In a multiyear effort, Expedia Group says it transitioned the front ends of Expedia.com, Hotels.com and Vrbo onto one common tech platform, a move the company said it completed in the fourth quarter of 2023. Vrbo, the vacation rental brand, is still woozy from the transition. Expedia said Vrbo’s conversions of lookers to bookers is still not up to speed, although the Expedia expects things to improve and accelerate throughout 2024.
Kern said the tech migration enables the company to speed up its test-and-learn experiments to implement product changes much faster than before.
During the conference call Thursday, Kern gave an example of the benefits of the tech migrations. He said the company recently launched offering cars on Hotels.com, a process that took just weeks to get up-and-running. “What used to take months, even years, now takes weeks and sometimes just days,” Kern said.
Clarke of AB Bernstein, however, called the example “a little underwhelming.” Clarke argued that travelers likely can’t see any appreciable difference.
“They would also suggest they have completely changed the overall tech capabilities of the business, but … a casual observer might struggle to see exactly what has changed on Expedia.com or how this is moving them ahead of Booking.com or other peers,” Clarke said.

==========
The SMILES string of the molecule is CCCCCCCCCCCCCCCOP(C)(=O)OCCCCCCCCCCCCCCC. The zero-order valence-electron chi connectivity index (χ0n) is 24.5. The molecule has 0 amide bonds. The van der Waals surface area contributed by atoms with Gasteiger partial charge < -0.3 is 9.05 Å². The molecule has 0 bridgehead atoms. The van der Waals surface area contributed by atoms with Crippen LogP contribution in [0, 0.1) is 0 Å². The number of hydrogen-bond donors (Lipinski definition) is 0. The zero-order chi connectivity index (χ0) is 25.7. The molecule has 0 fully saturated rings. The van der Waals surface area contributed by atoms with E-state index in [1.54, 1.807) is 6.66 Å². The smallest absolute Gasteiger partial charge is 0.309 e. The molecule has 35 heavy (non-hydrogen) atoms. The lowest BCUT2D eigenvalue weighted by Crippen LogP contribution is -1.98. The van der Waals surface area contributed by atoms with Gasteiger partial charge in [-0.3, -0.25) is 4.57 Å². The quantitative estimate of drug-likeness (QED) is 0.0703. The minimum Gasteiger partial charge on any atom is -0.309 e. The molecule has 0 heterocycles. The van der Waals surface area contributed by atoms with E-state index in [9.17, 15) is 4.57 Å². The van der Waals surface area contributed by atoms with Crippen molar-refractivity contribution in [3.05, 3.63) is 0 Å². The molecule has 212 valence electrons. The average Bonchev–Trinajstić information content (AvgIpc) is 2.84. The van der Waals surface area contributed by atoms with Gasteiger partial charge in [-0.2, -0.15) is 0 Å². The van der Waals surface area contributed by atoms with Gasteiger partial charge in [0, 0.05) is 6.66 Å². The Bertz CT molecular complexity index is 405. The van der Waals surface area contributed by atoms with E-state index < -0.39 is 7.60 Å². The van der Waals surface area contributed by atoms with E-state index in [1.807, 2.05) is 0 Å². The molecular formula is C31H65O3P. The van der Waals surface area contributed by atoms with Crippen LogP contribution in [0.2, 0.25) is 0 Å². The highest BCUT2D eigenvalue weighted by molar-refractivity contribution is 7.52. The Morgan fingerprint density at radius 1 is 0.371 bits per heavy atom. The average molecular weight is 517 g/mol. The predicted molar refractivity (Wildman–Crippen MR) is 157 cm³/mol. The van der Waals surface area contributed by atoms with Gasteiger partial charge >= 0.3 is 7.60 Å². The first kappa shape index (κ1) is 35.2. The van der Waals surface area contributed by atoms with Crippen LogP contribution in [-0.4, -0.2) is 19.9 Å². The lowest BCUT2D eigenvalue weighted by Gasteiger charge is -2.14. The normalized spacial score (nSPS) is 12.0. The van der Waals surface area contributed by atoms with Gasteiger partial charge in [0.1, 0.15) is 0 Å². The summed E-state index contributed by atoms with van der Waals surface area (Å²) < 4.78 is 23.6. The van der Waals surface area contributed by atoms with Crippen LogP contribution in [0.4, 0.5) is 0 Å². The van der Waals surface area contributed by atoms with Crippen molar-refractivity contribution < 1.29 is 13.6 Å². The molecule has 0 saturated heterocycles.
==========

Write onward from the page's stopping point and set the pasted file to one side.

One Key Loyalty Program
In 2023, Expedia Group revamped its loyalty program as One Key. Kern said previously there were seven different loyalty stacks. For example, Expedia.com, Hotels.com and Orbitz all had widely varying loyalty programs, and Vrbo didn’t have one. Under One Key, travelers can earn points on one brand and spend them on another.
The jury is out on the effectiveness of the changes. Kern said travelers are now earning points on Vrbo and redeeming them on Vrbo or other Expedia Group brands. However, he said, results will take a while to see because people might only rent a house once or twice a year. “It’s not a switch you flip,” Kern said.
Expedia’s Financials Then and Now
Many of Expedia Group’s financials aren’t vastly different today to what they were in 2019.
“There are similar levels of investment in marketing and tech relative to revenue today as there were when Kern took over in early 2020. Overall adjusted EBITDA margins are slightly better today than at the start of Kern’s tenure,” said Seth Borko, head of Skift Research.
But, said Borko, you need to consider that he was running a travel company during a pandemic.
“So even the seemingly ‘simple’ act of navigating Expedia back to where it was in 2019 by 2023 deserves kudos,” Borko said. “For instance, Expedia had to raise a ton of debt in 2020. It’s net debt more than tripled during the pandemic, but today it is back to nearly 2019 levels. And on top of that, Kern laid out a new strategy for Expedia that focuses on combining its expansive tech, marketing, and loyalty infrastructure.”
All of that behind-the scenes work to remake Expedia Group over the past four years hasn’t appeared in the financials of 2023 versus 2019 “at least not in a big way,” Borko said.
“I would say that Kern kept the ship ‘Expedia’ afloat and has started to point it in a new direction,” Borko added. “But it may still be too early to see dramatic payoffs from those efforts. It will be up to Gorin to execute.”